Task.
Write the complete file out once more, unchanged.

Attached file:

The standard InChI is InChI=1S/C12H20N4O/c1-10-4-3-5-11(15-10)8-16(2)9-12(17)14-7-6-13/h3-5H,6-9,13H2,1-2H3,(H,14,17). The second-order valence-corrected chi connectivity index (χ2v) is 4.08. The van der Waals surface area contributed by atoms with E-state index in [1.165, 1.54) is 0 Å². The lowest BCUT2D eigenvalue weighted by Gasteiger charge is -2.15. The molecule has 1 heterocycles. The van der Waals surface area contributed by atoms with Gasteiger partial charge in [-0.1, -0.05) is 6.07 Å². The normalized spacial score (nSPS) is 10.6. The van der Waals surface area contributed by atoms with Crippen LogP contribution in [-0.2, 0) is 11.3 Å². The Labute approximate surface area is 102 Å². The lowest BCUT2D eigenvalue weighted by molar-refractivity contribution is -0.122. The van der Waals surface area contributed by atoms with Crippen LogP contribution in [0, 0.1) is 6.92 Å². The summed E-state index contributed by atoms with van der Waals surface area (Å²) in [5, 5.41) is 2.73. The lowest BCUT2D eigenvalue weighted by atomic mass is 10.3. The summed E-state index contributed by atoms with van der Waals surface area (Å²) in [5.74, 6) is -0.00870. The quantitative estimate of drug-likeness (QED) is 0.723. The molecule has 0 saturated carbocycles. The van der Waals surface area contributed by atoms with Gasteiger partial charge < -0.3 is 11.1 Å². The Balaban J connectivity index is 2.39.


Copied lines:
The standard InChI is InChI=1S/C12H20N4O/c1-10-4-3-5-11(15-10)8-16(2)9-12(17)14-7-6-13/h3-5H,6-9,13H2,1-2H3,(H,14,17). The second-order valence-corrected chi connectivity index (χ2v) is 4.08. The van der Waals surface area contributed by atoms with E-state index in [1.165, 1.54) is 0 Å². The lowest BCUT2D eigenvalue weighted by Gasteiger charge is -2.15. The molecule has 1 heterocycles. The van der Waals surface area contributed by atoms with Gasteiger partial charge in [-0.1, -0.05) is 6.07 Å². The normalized spacial score (nSPS) is 10.6. The van der Waals surface area contributed by atoms with Crippen LogP contribution in [-0.2, 0) is 11.3 Å². The Labute approximate surface area is 102 Å². The lowest BCUT2D eigenvalue weighted by molar-refractivity contribution is -0.122. The van der Waals surface area contributed by atoms with Crippen LogP contribution in [0, 0.1) is 6.92 Å². The summed E-state index contributed by atoms with van der Waals surface area (Å²) in [5, 5.41) is 2.73. The lowest BCUT2D eigenvalue weighted by atomic mass is 10.3. The summed E-state index contributed by atoms with van der Waals surface area (Å²) in [5.74, 6) is -0.00870. The quantitative estimate of drug-likeness (QED) is 0.723. The molecule has 0 saturated carbocycles. The van der Waals surface area contributed by atoms with Gasteiger partial charge < -0.3 is 11.1 Å². The Balaban J connectivity index is 2.39.